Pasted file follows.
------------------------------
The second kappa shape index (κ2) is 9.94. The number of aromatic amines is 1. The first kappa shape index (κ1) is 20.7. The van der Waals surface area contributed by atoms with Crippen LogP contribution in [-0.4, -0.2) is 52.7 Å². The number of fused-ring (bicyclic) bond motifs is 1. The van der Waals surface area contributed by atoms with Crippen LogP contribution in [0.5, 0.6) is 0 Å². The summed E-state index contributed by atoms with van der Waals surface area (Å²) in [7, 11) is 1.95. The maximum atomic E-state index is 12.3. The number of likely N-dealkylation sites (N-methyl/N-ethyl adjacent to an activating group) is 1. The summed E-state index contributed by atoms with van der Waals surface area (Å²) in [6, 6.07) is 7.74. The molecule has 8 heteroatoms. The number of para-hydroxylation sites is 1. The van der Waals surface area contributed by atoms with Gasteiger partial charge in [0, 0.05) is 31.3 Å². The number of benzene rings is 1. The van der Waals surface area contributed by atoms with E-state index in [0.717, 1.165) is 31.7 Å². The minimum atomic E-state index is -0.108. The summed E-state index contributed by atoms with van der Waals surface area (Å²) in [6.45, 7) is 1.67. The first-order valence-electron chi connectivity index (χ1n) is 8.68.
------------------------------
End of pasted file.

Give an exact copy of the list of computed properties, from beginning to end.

The second kappa shape index (κ2) is 9.94. The number of aromatic amines is 1. The first kappa shape index (κ1) is 20.7. The van der Waals surface area contributed by atoms with Crippen LogP contribution in [-0.4, -0.2) is 52.7 Å². The number of fused-ring (bicyclic) bond motifs is 1. The van der Waals surface area contributed by atoms with Crippen LogP contribution in [0.5, 0.6) is 0 Å². The summed E-state index contributed by atoms with van der Waals surface area (Å²) in [7, 11) is 1.95. The maximum atomic E-state index is 12.3. The number of likely N-dealkylation sites (N-methyl/N-ethyl adjacent to an activating group) is 1. The summed E-state index contributed by atoms with van der Waals surface area (Å²) in [6, 6.07) is 7.74. The molecule has 8 heteroatoms. The number of para-hydroxylation sites is 1. The van der Waals surface area contributed by atoms with Gasteiger partial charge in [0, 0.05) is 31.3 Å². The number of benzene rings is 1. The van der Waals surface area contributed by atoms with E-state index in [0.717, 1.165) is 31.7 Å². The minimum atomic E-state index is -0.108. The summed E-state index contributed by atoms with van der Waals surface area (Å²) in [6.45, 7) is 1.67. The first-order valence-electron chi connectivity index (χ1n) is 8.68.